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Question Placement of "often"

hirashin

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Dear native English speakers,

Would you tell me where to put "often" ?
Which one is normal?
(1a) My boss often travels to China.
(1b) My boss travels to China often.
(2a) Do you often come to this park?
(2b) Do you come to this park often?

A British person said (2b) is more commonly used than (2a) and (2a) is a bit too formal.
What do you think of this view?

Thanks in advance.
Hirashin from Kyoto, Japan
 

nice gaijin

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1a and 1b sound equally natural to me, although if I swap out "often" for another frequency adverb like "rarely" or "seldom" or "frequently," the 1a structure is more versatile. I think there may be a slight nuance to 1b maybe putting a little more emphasis on asking about the frequency, whereas 1a could be emphasizing who is doing the traveling... when spoken, it depends on where the stress is placed.

I agree with your British friend, 2b sounds better.. Probably for the same reason as above in terms of where the stress is. But also a frequently heard phrase is "do you come here often?" and not "do you often come here?"
 

hirashin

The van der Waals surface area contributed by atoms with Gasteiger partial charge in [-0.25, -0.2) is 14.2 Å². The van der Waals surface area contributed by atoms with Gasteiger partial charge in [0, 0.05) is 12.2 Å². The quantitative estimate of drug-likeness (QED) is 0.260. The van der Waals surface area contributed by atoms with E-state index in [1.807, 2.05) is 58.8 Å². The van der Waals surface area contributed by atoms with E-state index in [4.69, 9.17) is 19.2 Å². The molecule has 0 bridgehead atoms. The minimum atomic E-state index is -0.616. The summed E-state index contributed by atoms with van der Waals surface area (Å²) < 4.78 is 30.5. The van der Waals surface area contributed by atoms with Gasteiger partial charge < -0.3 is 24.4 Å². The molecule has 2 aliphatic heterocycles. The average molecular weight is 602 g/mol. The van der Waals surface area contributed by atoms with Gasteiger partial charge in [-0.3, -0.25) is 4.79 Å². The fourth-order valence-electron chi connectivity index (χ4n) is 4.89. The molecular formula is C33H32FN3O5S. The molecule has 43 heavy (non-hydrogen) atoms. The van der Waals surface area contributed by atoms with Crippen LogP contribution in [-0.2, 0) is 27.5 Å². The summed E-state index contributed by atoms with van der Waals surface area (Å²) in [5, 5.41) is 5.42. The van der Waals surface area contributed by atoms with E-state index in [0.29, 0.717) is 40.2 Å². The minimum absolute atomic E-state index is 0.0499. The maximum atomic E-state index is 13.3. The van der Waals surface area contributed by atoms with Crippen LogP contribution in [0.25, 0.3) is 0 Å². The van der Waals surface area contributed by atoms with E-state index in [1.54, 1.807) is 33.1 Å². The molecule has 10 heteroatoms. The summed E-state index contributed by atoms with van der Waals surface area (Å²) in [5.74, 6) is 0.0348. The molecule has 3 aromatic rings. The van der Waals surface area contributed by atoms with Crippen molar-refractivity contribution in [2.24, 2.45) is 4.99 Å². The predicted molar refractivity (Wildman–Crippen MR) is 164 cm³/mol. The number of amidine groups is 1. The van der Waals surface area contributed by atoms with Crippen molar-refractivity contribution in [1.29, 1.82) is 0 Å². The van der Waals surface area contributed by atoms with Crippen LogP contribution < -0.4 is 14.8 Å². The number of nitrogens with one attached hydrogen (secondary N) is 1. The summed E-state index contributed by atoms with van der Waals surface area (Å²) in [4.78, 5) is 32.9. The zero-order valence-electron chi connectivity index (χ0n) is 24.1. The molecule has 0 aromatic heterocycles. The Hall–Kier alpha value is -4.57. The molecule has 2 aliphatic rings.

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Thanks for the help, nice gaijin.

I didn't know that you don't say "Do you often come here?"

English seems tremendously difficult to a person who has never lived in any English-speaking areas.
(Does this sentence sound good? Can you say "English is/seems desperately difficult"?)
 

OoTmaster

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I don't think desperate describes something to a certain degree. So I don't think it's correct to say it that way. If I understand your intent for the meaning something like "English is/seems extremely difficult" would express the degree of difficulty. "I'm desperately seeking an easier way to learn English." would be a proper use of desperately.
 

nice gaijin

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Thanks for the help, nice gaijin.

I didn't know that you don't say "Do you often come here?"

English seems tremendously difficult to a person who has never lived in any English-speaking areas.
(Does this sentence sound good? Can you say "English is/seems desperately difficult"?)
It's not so much that it's wrong or completely unused (it's perfectly understandable), just less common in my experience. Without providing any context, "do you come here often?" sounds to me like the speaker is maybe at a bar hitting on someone (ナンパ). In that context, it is pretty much a cliche by now.

Communication is largely imitating others, both because mirroring is an important social tool (people like you more when you talk like them) and because using familiar patterns and phrases facilitates understanding (people understand you better when you talk like them). In some ways, this makes Japanese easier to learn than English, because there are a lot of set phrases and common ways of expressing certain thoughts. These patterns make it easier to absorb and remember. While you can express yourself in many different ways, I've found that when I get too creative with Japanese people have a harder time understanding me.